Are control theorists (electrical engineering) considered mathematicians?

  • If so, would they receive a Fields medal if they make a breakthrough in control theory?
  • If not, is there a prize similar to the Field medal for control theorists?
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    So far as I know, the Fields Medal has never been awarded to someone whose work was primarily in applied rather than pure mathematics. On other hand, I looked up the wikipedia article on control theory, and at the bottom it lists Pierre-Louis Lions, a Fields Medalist. Jan 17, 2017 at 16:17
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    Putting aside the sociological aspects of the question, in my mind there is no question that control theory is a branch (and a very elegant and interesting one) of mathematics. Everything else - where control theorists are employed, what awards they receive etc - is just noise.
    – Dan Romik
    Jan 17, 2017 at 16:26
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    Anyone who has doubts that control theory is of interest to pure mathematicians should read up on the life and work of Lev Pontryagin.
    – Dan Romik
    Jan 17, 2017 at 16:30
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    Incidentally, I think there are many areas of mathematics that aren't fashionable enough for breakthroughs in those areas to be considered worthy of a Fields Medal. But practitioners of those areas are still considered completely respectable and mainstream mathematicians.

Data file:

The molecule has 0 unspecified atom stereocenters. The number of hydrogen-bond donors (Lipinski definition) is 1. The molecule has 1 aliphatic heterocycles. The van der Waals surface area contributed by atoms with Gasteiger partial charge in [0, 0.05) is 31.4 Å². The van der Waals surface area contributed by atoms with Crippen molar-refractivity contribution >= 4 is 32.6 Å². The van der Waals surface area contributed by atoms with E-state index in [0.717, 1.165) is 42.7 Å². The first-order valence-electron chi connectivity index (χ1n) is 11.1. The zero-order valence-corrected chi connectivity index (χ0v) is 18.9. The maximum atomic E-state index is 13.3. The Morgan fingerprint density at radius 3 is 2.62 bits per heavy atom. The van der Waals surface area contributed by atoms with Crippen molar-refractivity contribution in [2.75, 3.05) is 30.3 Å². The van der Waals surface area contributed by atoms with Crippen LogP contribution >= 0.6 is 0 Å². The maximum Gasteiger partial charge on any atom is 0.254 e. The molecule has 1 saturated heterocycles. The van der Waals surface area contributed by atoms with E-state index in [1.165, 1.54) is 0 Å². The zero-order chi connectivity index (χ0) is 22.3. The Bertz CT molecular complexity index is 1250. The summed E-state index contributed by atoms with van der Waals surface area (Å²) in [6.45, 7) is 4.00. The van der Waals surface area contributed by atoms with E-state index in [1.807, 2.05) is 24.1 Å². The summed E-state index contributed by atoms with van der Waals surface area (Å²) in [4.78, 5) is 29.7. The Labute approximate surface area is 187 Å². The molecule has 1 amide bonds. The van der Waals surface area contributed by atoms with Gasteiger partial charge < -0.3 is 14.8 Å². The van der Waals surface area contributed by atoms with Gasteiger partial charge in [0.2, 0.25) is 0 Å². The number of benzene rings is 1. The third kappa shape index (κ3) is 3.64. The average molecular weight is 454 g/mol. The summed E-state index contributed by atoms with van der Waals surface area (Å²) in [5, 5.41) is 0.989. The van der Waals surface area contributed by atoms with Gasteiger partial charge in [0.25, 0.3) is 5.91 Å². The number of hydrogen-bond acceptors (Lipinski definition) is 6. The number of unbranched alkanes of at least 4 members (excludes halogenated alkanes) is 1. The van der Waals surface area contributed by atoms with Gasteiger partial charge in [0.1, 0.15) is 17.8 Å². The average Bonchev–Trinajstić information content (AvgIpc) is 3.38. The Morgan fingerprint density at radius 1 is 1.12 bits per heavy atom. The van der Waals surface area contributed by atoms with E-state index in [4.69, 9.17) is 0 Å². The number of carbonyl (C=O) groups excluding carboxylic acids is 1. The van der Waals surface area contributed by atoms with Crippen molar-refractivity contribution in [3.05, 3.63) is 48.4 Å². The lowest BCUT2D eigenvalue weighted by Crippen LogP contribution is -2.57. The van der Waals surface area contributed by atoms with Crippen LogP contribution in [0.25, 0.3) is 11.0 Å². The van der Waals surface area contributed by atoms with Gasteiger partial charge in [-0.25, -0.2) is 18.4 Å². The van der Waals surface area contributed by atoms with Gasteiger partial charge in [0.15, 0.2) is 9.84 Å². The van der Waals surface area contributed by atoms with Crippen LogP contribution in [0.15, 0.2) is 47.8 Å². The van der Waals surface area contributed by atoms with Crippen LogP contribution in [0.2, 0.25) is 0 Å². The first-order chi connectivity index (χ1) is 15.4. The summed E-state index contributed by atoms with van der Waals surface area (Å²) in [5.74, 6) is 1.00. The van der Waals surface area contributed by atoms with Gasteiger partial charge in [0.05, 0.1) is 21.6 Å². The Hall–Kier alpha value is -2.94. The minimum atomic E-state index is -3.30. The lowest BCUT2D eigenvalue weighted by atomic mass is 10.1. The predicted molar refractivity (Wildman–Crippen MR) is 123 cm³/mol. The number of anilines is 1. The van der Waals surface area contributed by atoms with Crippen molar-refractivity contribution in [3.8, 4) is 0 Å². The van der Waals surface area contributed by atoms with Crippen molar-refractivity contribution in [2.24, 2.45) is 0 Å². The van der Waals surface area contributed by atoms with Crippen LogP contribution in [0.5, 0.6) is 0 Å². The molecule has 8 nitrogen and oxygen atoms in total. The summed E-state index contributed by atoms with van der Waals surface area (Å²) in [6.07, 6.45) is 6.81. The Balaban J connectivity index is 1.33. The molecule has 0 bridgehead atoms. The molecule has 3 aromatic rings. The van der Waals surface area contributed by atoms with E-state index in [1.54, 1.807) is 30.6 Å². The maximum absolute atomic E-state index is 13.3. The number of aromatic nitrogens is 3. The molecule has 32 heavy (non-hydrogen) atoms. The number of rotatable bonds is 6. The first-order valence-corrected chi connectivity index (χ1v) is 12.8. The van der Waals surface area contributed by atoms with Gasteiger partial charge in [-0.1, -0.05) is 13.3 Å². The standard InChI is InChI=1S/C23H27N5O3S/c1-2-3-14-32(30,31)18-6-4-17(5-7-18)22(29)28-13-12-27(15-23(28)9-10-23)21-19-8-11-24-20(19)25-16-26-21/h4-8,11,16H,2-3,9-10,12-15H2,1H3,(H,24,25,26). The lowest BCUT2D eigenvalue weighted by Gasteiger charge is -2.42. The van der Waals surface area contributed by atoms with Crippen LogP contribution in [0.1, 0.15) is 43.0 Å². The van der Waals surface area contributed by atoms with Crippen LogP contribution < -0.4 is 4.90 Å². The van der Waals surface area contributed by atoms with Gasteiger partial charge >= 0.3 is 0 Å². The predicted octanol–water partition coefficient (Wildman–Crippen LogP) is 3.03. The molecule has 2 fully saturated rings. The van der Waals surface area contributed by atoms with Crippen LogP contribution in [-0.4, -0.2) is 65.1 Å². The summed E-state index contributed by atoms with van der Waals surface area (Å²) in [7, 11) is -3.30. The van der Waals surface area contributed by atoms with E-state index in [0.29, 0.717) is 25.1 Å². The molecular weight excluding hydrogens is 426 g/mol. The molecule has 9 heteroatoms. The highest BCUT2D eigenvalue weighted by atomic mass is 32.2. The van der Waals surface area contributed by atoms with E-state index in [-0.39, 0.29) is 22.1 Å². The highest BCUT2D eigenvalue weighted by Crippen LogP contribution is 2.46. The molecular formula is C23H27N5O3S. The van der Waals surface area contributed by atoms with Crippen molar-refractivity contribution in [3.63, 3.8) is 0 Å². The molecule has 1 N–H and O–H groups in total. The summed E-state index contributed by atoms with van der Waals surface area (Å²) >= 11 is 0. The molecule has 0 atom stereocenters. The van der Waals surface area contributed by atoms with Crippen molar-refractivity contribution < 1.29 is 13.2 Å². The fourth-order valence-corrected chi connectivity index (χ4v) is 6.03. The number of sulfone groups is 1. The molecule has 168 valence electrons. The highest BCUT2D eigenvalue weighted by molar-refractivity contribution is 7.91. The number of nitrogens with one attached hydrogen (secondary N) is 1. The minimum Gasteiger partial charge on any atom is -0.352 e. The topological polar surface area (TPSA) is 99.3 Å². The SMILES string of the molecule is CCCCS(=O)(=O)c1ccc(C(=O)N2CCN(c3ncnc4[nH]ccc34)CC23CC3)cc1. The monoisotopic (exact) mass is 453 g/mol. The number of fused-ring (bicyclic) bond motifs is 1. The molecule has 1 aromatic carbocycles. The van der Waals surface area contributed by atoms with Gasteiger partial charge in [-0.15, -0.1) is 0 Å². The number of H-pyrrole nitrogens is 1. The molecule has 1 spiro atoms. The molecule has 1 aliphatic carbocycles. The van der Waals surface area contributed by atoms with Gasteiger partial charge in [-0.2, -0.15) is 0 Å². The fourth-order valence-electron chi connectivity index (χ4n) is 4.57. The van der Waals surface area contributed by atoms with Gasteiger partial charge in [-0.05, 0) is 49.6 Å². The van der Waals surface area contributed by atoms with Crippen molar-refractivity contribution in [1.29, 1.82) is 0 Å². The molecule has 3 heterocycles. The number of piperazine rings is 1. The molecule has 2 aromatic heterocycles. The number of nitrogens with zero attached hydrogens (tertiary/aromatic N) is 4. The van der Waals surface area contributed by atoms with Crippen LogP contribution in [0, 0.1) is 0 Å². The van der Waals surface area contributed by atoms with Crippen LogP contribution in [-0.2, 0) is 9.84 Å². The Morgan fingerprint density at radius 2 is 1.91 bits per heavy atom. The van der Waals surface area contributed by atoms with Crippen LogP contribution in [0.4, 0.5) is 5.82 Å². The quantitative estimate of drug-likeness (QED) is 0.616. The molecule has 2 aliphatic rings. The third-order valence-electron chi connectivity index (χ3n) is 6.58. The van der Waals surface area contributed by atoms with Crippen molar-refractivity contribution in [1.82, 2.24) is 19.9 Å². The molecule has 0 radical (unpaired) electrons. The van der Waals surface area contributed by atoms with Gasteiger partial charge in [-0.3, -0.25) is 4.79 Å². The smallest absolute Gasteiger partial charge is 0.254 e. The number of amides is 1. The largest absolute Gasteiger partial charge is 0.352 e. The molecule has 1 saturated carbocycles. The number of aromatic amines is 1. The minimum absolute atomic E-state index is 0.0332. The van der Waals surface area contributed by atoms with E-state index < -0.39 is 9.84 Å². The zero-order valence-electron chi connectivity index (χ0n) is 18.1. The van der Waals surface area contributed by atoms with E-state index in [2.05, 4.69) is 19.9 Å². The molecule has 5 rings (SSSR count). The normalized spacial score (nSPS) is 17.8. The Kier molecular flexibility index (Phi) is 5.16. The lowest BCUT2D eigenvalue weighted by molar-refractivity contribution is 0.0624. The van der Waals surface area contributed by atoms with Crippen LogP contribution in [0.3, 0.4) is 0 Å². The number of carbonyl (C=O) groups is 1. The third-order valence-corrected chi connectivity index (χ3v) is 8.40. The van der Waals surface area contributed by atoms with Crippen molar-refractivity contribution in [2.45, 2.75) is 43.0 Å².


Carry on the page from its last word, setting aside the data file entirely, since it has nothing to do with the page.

– Dan Romik
    Jan 17, 2017 at 18:00
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    Are control theorists considered mathematicians by whom?
    – JeffE
    Jan 18, 2017 at 0:31

2 Answers 2


While it seems true (based on my own quite sketchy observations) that many if not most control theory researchers may be employed in engineering departments rather than mathematics departments, I find the suggestion that control theory is not a branch of mathematics, or that control theorists are not mathematicians, both laughable and offensive (although I'll concede that probably some control theory experts have more of an engineering background and care less about proving theorems, and may not care to define themselves as mathematicians). Some important points to keep in mind are:

  1. Control theory has wide applications to many areas of engineering (mechanical, aeronautical, chemical etc), not just electrical engineering, so certainly OP's description "control theory (electrical engineering)" is inaccurate. In fact the field predates electrical engineering: the first detailed study of a control theory system was published by James Clerk Maxwell (of Maxwell equations fame) in connection with a purely mechanical control system used in steam engines.

  2. One of the other godfathers of control theory is Lev Pontryagin, known for the so-called Pontryagin's maximum principle, a fundamental result in the theory. Pontryagin (who incidentally was blind for most of his life) is regarded as one of the great pure mathematicians of the twentieth century. I am sure he would have laughed at the suggestion that his work on control theory was of a different nature than his work on algebraic topology or harmonic analysis because it was "applied" or "not mathematics but engineering".